Effectiveness of FMT: there was weak evidence which suggested that FMT is effective in this patient group.45 46

Effectiveness in patients with cancer compared with patients with no cancer: there was weak evidence, but it suggested that there was no difference in the effectiveness between these two patient groups.19 21 40

Adverse events: there was weak evidence which suggested that FMT was safe in this patient group.45 46

Post-solid organ transplant patients with CDI

Effectiveness of FMT: there was weak evidence which suggested that FMT is effective in this patient group.47

Effectiveness in solid organ transplant patients compared with patients with no solid organ transplant: there were no studies.

Adverse events: there was weak evidence which suggested that FMT is safe in this patient group.47

Patients with liver disease and CDI

Effectiveness of FMT: there was weak evidence which suggested FMT is effective in this patient group.48

Effectiveness in patients with liver disease compared with patients without liver disease: there was weak evidence which suggested no difference in the effectiveness of FMT between these two groups of patients.38 40 49

Adverse events: there was weak evidence which suggested that FMT was safe in this patient group.48

Patients with kidney disease and CDI

Effectiveness of FMT: there were no studies.

Effectiveness in patients with kidney disease compared with patients without kidney disease: there was weak evidence which suggested that there is no difference in the effectiveness of FMT between these patient groups.19 23 38 40

Adverse events: there were no studies.

Patients with diabetes mellitus and CDI

Effectiveness of FMT: there were no studies.

Effectiveness in patients with diabetes mellitus compared with patients without diabetes mellitus: there was weak evidence which suggested that there is no difference in the effectiveness of FMT between these patient groups.19 39 40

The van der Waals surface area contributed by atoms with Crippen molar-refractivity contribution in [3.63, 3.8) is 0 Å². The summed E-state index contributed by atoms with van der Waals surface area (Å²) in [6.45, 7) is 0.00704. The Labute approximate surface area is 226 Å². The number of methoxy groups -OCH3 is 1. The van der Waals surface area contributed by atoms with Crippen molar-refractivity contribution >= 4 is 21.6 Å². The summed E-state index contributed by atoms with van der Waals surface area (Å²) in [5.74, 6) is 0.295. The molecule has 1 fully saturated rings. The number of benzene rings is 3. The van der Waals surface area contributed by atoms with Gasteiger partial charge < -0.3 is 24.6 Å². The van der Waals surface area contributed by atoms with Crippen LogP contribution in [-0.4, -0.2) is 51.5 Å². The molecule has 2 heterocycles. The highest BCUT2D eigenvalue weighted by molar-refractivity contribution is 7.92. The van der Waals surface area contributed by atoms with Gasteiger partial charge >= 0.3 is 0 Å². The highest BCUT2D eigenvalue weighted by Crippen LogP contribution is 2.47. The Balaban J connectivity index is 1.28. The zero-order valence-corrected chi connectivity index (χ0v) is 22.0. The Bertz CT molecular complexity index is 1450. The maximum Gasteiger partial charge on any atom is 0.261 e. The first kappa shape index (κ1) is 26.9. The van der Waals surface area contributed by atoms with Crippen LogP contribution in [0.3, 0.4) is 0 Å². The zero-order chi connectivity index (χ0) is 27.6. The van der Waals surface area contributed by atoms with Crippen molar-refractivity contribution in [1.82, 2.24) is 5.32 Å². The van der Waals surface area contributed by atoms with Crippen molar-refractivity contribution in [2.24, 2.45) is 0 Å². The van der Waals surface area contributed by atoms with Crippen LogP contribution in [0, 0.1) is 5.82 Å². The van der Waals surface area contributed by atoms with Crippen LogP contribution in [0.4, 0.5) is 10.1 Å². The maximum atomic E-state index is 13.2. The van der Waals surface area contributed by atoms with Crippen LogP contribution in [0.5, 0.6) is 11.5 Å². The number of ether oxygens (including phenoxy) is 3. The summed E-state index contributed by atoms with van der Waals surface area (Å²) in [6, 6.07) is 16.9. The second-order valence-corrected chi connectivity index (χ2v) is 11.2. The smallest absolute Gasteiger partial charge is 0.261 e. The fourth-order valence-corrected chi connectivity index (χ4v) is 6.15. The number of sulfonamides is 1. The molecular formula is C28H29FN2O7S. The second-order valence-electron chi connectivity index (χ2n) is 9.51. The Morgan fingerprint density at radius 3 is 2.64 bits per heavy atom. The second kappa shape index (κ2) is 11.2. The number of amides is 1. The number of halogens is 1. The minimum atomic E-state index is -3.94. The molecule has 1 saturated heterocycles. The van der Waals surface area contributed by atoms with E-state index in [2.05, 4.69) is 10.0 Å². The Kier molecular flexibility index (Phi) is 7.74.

Adverse events: there were no studies.

Patients with cardiovascular disease and CDI

Effectiveness of FMT: there were no studies.

Effectiveness in patients with cardiovascular disease (CVD) compared with patients without CVD: there was weak evidence, which suggested that there is no difference in the effectiveness of FMT between these patient groups.39

Adverse events: there were no studies.

Patients with recurrent urinary tract infections and CDI

Effectiveness of FMT: there were no studies.

Effectiveness in patients with urinary tract infection (UTI) compared with patients without UTI: there was weak evidence, which suggested that there is no difference in the effectiveness of FMT between these patient groups.23

Adverse events: there were no studies.

Patients with COVID-19 infection and CDI

Effectiveness of FMT: there was weak evidence which suggested that FMT is effective in this patient group.50

Effectiveness in patients with COVID-19 compared with patients without COVID-19: there were no studies.

Adverse events: there was weak evidence which suggested FMT is safe in this patient group.50

Patients with CDI and other conditions

Effectiveness of FMT: there were no studies.

Effectiveness in patients with other conditions compared with patients without these conditions: there was weak evidence, which suggested that there is no difference in the effectiveness of FMT between these patient groups.19 22 38 39

Adverse events: there were no studies.

Patients with CDI and multiple comorbidities

Effectiveness of FMT: there were no studies.

Effectiveness in patients with multiple comorbidities compared with patients without comorbidities: there was weak evidence which suggested that FMT may be less successful in patients with multiple comorbidities.20 27 37 44 51 52

Adverse events: there were no studies.

Additional data from excluded studies

Quality of life

One study53 reported improved quality of life after the patients underwent FMT for CDI.

Mortality

Two studies54 55 reported no difference in mortality rates, one56 reported that the incidence of CDI-related mortality decreased when an FMT programme was introduced, one23 reported that early FMT reduced mortality in severe cases, and one study57 reported that patients who received FMT had a 77% decrease in odds of mortality.

Long-term effectiveness

Six studies23 58–62 reported that at long-term follow-up (up to 1 year), FMT was still effective.

Asymptomatic carriage after FMT

One study63 reported that asymptomatic carriage of C. difficile after FMT is rare.

New or worsening symptoms following FMT